21 May Make the Most of University (Even if it’s Online)
University is an investment – both time-wise and financially – and each year the cost to attend university continues to increase.
Every year a number of students graduate from a three or four-year undergraduate program with a significant amount of debt which inevitably leaves a sour taste in their mouths as they prepare to make the real jump into adulthood.
While everyone’s degree and individual circumstances pre-, during, and post-university vary greatly, making the most of one’s university experience (the “during”) falls in large part on the individual rather than on external factors.
Having engaged in many conversations with different people on the subject, coupled with my own university experience, I wanted to shed light on three factors to look at when it comes to making the most of your university experience: the first is academics, the second is campus life, and the third is cultural exposure.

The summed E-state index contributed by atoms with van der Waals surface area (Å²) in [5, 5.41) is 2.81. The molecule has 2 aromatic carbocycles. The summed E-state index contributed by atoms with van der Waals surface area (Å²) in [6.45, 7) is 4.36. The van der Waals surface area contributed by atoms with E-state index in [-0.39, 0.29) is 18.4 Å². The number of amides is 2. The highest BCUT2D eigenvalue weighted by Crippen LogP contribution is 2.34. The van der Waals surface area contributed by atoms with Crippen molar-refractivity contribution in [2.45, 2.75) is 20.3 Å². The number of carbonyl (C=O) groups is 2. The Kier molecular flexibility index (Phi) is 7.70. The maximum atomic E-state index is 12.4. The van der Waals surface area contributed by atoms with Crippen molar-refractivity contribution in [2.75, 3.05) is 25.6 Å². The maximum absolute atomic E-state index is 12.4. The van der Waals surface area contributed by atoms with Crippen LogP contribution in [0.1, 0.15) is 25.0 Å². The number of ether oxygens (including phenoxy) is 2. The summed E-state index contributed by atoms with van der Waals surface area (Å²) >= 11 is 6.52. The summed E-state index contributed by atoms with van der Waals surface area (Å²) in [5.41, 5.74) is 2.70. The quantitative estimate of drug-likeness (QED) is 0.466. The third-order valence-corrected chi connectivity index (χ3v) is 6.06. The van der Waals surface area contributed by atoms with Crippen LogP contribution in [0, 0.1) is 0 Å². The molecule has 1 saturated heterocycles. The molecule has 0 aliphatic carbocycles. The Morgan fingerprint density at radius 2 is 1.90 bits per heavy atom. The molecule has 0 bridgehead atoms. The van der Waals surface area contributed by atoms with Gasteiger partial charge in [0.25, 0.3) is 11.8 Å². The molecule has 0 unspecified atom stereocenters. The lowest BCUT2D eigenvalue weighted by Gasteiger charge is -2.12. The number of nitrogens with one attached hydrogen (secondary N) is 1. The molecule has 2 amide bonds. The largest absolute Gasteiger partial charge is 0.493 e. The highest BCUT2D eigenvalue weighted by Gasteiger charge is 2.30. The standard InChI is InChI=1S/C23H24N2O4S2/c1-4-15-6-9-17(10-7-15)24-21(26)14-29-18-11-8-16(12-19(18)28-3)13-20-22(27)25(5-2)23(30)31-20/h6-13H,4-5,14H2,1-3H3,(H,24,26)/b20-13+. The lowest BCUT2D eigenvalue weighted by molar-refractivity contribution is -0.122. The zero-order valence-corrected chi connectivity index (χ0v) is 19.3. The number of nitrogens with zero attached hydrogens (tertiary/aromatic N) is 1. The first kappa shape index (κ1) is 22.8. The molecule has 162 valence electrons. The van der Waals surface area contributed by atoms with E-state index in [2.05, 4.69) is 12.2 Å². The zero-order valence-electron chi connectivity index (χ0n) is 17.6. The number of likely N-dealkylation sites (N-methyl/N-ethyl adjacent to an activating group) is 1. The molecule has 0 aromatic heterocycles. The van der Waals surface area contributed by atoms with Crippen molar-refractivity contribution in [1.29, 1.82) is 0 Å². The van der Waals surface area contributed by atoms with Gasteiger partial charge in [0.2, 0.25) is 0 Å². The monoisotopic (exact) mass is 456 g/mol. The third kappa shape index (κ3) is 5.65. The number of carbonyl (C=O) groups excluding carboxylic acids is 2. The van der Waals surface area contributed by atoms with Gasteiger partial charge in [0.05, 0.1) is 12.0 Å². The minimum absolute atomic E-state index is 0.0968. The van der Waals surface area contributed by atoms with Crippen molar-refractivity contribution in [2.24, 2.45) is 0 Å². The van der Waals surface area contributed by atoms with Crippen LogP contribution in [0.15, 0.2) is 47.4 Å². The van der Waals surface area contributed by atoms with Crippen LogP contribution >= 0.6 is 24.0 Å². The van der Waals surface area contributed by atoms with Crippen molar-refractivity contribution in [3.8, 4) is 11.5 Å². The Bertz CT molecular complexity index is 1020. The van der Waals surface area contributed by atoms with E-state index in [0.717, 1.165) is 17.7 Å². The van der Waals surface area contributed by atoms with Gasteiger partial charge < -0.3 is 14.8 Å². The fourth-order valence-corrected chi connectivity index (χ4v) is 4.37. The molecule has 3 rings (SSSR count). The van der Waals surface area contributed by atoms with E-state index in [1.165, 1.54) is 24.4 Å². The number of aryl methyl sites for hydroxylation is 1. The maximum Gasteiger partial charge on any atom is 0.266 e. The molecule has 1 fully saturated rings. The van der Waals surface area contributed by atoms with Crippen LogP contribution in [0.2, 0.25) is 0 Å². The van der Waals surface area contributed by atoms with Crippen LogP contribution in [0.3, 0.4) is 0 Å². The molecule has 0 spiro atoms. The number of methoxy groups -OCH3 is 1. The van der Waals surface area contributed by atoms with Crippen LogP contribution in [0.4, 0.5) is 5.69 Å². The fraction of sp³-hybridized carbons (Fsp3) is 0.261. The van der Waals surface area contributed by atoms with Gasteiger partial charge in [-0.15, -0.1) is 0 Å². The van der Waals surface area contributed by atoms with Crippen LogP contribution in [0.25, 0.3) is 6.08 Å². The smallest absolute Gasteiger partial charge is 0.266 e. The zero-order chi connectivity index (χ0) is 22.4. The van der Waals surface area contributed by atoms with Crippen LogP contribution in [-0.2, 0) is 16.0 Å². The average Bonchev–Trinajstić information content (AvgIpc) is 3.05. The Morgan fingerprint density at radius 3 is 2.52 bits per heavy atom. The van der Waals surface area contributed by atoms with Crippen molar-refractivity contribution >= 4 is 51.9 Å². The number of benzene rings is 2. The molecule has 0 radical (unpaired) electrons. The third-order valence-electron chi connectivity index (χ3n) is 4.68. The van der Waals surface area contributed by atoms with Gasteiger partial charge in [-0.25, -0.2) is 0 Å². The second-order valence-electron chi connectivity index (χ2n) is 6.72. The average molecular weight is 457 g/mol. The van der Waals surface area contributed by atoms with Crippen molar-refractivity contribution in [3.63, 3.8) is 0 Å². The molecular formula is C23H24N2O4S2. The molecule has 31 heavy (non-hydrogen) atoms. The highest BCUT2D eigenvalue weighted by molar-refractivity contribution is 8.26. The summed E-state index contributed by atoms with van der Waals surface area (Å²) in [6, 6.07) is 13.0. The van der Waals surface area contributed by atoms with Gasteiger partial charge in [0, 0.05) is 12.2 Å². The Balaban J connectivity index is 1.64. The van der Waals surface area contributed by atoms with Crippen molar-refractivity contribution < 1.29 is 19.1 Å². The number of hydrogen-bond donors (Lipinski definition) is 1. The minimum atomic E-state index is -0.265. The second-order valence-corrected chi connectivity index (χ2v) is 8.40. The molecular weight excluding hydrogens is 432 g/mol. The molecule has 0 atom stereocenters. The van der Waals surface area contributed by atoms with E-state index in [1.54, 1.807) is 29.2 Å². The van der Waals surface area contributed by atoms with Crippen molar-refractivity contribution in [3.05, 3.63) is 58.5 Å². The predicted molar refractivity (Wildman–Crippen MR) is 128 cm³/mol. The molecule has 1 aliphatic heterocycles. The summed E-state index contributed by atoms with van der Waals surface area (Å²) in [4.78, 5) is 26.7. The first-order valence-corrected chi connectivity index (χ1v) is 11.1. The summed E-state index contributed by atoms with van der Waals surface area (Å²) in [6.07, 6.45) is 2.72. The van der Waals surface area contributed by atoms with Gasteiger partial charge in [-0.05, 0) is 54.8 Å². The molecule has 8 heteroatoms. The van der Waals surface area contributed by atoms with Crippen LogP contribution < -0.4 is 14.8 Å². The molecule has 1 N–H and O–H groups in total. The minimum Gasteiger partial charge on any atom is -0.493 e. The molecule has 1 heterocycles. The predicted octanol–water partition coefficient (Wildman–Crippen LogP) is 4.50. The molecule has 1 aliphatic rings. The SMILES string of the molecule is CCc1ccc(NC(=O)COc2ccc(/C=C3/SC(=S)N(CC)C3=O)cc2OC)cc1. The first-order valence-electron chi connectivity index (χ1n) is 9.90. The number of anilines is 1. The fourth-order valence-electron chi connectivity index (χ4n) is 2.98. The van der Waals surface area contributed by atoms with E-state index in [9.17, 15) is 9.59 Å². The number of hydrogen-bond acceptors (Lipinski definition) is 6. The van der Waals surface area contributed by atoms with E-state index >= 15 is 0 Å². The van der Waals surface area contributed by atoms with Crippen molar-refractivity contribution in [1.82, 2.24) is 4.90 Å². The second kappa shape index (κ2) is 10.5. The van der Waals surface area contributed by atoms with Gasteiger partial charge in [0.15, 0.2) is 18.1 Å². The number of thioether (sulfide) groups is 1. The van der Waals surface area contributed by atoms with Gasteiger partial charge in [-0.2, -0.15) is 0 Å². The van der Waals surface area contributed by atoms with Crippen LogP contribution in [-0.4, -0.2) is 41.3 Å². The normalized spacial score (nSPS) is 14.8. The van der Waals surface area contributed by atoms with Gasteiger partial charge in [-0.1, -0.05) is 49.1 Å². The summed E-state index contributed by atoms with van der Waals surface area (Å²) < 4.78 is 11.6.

They’re quite broad topics, however each could be refined to a few specific ideas – and they’re just as applicable to the virtual environment.
I mean, the true end goal of university is to obtain a degree in the academic field of your choice, no?
If that is your true end goal, I would suggest revising it.
The academics of university are not necessarily about the particular field of study that you choose or even the actual content that you learn but rather the particular skills that you gain from the field. These include: writing skills, communication skills, critical-thinking skills, public speaking skills, organization/time management skills, etc.
We all learn a lot of things throughout each level of schooling that we can’t or don’t remember, but again, university is not about what you learn (in terms of content) but rather how you learn, not how much you can remember and then spit out on a page but the way in which you develop your thinking, the thought process, and how you then explain your ideas.